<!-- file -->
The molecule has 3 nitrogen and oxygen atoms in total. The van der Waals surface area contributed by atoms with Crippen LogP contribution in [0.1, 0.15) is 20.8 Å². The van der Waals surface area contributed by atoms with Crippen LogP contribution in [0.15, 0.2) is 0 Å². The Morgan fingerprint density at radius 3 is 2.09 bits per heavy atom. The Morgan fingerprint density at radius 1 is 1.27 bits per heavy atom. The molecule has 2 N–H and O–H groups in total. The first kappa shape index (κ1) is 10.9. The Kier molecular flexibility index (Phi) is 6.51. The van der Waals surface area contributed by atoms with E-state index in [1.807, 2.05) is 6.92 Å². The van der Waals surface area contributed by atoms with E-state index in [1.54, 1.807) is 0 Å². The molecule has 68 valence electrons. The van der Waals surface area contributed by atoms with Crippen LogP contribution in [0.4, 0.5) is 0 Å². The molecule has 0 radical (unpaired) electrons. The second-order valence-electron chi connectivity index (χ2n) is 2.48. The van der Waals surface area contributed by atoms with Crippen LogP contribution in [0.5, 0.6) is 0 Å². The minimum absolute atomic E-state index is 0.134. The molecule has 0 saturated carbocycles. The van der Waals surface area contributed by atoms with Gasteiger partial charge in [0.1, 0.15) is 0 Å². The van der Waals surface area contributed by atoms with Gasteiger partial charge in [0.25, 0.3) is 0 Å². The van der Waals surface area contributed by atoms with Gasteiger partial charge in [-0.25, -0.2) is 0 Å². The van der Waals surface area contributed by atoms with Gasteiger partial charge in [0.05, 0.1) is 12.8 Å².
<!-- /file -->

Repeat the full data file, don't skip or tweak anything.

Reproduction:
The molecule has 3 nitrogen and oxygen atoms in total. The van der Waals surface area contributed by atoms with Crippen LogP contribution in [0.1, 0.15) is 20.8 Å². The van der Waals surface area contributed by atoms with Crippen LogP contribution in [0.15, 0.2) is 0 Å². The Morgan fingerprint density at radius 3 is 2.09 bits per heavy atom. The Morgan fingerprint density at radius 1 is 1.27 bits per heavy atom. The molecule has 2 N–H and O–H groups in total. The first kappa shape index (κ1) is 10.9. The Kier molecular flexibility index (Phi) is 6.51. The van der Waals surface area contributed by atoms with E-state index in [1.807, 2.05) is 6.92 Å². The van der Waals surface area contributed by atoms with E-state index in [1.54, 1.807) is 0 Å². The molecule has 68 valence electrons. The van der Waals surface area contributed by atoms with Crippen LogP contribution in [0.4, 0.5) is 0 Å². The molecule has 0 radical (unpaired) electrons. The second-order valence-electron chi connectivity index (χ2n) is 2.48. The van der Waals surface area contributed by atoms with Crippen LogP contribution in [0.5, 0.6) is 0 Å². The minimum absolute atomic E-state index is 0.134. The molecule has 0 saturated carbocycles. The van der Waals surface area contributed by atoms with Gasteiger partial charge in [0.1, 0.15) is 0 Å². The van der Waals surface area contributed by atoms with Gasteiger partial charge in [0.25, 0.3) is 0 Å². The van der Waals surface area contributed by atoms with Gasteiger partial charge in [-0.25, -0.2) is 0 Å². The van der Waals surface area contributed by atoms with Gasteiger partial charge in [0.05, 0.1) is 12.8 Å².